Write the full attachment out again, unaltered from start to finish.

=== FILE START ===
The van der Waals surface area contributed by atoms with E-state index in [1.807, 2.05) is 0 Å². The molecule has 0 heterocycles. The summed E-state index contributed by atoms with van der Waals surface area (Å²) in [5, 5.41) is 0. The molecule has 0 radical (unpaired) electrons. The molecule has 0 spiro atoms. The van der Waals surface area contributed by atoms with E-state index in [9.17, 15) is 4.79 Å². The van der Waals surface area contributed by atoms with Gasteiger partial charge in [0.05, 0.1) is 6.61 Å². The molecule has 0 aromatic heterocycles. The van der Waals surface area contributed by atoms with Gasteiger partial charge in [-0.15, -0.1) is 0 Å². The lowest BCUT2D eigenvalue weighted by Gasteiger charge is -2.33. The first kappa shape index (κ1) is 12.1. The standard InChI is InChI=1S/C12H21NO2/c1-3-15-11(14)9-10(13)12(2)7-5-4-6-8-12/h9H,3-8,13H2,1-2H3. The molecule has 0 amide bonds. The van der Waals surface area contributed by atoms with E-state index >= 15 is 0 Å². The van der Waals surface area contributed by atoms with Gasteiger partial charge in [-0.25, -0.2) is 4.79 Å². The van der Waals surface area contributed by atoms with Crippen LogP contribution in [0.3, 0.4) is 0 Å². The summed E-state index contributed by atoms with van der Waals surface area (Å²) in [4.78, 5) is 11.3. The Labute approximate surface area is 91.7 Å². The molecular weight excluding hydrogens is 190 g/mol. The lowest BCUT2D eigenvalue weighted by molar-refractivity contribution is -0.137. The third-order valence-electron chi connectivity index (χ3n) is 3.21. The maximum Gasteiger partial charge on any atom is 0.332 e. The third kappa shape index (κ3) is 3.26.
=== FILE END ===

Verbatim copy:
The van der Waals surface area contributed by atoms with E-state index in [1.807, 2.05) is 0 Å². The molecule has 0 heterocycles. The summed E-state index contributed by atoms with van der Waals surface area (Å²) in [5, 5.41) is 0. The molecule has 0 radical (unpaired) electrons. The molecule has 0 spiro atoms. The van der Waals surface area contributed by atoms with E-state index in [9.17, 15) is 4.79 Å². The van der Waals surface area contributed by atoms with Gasteiger partial charge in [0.05, 0.1) is 6.61 Å². The molecule has 0 aromatic heterocycles. The van der Waals surface area contributed by atoms with Gasteiger partial charge in [-0.15, -0.1) is 0 Å². The lowest BCUT2D eigenvalue weighted by Gasteiger charge is -2.33. The first kappa shape index (κ1) is 12.1. The standard InChI is InChI=1S/C12H21NO2/c1-3-15-11(14)9-10(13)12(2)7-5-4-6-8-12/h9H,3-8,13H2,1-2H3. The molecule has 0 amide bonds. The van der Waals surface area contributed by atoms with E-state index >= 15 is 0 Å². The van der Waals surface area contributed by atoms with Gasteiger partial charge in [-0.25, -0.2) is 4.79 Å². The van der Waals surface area contributed by atoms with Crippen LogP contribution in [0.3, 0.4) is 0 Å². The summed E-state index contributed by atoms with van der Waals surface area (Å²) in [4.78, 5) is 11.3. The Labute approximate surface area is 91.7 Å². The molecular weight excluding hydrogens is 190 g/mol. The lowest BCUT2D eigenvalue weighted by molar-refractivity contribution is -0.137. The third-order valence-electron chi connectivity index (χ3n) is 3.21. The maximum Gasteiger partial charge on any atom is 0.332 e. The third kappa shape index (κ3) is 3.26.